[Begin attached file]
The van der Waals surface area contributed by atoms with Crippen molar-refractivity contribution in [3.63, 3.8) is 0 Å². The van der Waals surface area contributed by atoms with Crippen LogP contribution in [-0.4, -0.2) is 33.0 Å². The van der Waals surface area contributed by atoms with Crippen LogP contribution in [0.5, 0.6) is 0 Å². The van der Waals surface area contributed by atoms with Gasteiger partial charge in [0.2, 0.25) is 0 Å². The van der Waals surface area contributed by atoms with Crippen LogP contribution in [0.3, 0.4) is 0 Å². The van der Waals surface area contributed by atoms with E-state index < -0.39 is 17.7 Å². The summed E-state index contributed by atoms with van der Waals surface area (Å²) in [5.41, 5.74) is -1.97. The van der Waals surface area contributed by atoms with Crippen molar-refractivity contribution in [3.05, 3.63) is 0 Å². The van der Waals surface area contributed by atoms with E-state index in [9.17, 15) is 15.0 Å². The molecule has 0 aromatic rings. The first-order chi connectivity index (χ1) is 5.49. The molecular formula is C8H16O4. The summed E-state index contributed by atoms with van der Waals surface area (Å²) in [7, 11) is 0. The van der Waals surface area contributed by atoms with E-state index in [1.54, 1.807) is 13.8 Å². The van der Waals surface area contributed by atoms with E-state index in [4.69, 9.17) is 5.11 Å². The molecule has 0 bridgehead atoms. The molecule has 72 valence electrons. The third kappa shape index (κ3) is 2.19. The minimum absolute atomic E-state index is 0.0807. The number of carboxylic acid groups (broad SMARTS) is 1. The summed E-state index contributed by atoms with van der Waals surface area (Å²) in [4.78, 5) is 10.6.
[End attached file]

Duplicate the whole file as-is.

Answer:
The van der Waals surface area contributed by atoms with Crippen molar-refractivity contribution in [3.63, 3.8) is 0 Å². The van der Waals surface area contributed by atoms with Crippen LogP contribution in [-0.4, -0.2) is 33.0 Å². The van der Waals surface area contributed by atoms with Crippen LogP contribution in [0.5, 0.6) is 0 Å². The van der Waals surface area contributed by atoms with Gasteiger partial charge in [0.2, 0.25) is 0 Å². The van der Waals surface area contributed by atoms with Crippen LogP contribution in [0.3, 0.4) is 0 Å². The van der Waals surface area contributed by atoms with E-state index < -0.39 is 17.7 Å². The summed E-state index contributed by atoms with van der Waals surface area (Å²) in [5.41, 5.74) is -1.97. The van der Waals surface area contributed by atoms with Crippen molar-refractivity contribution in [3.05, 3.63) is 0 Å². The van der Waals surface area contributed by atoms with E-state index in [9.17, 15) is 15.0 Å². The molecule has 0 aromatic rings. The first-order chi connectivity index (χ1) is 5.49. The molecular formula is C8H16O4. The summed E-state index contributed by atoms with van der Waals surface area (Å²) in [7, 11) is 0. The van der Waals surface area contributed by atoms with E-state index in [1.54, 1.807) is 13.8 Å². The van der Waals surface area contributed by atoms with E-state index in [4.69, 9.17) is 5.11 Å². The molecule has 0 bridgehead atoms. The molecule has 72 valence electrons. The third kappa shape index (κ3) is 2.19. The minimum absolute atomic E-state index is 0.0807. The number of carboxylic acid groups (broad SMARTS) is 1. The summed E-state index contributed by atoms with van der Waals surface area (Å²) in [4.78, 5) is 10.6.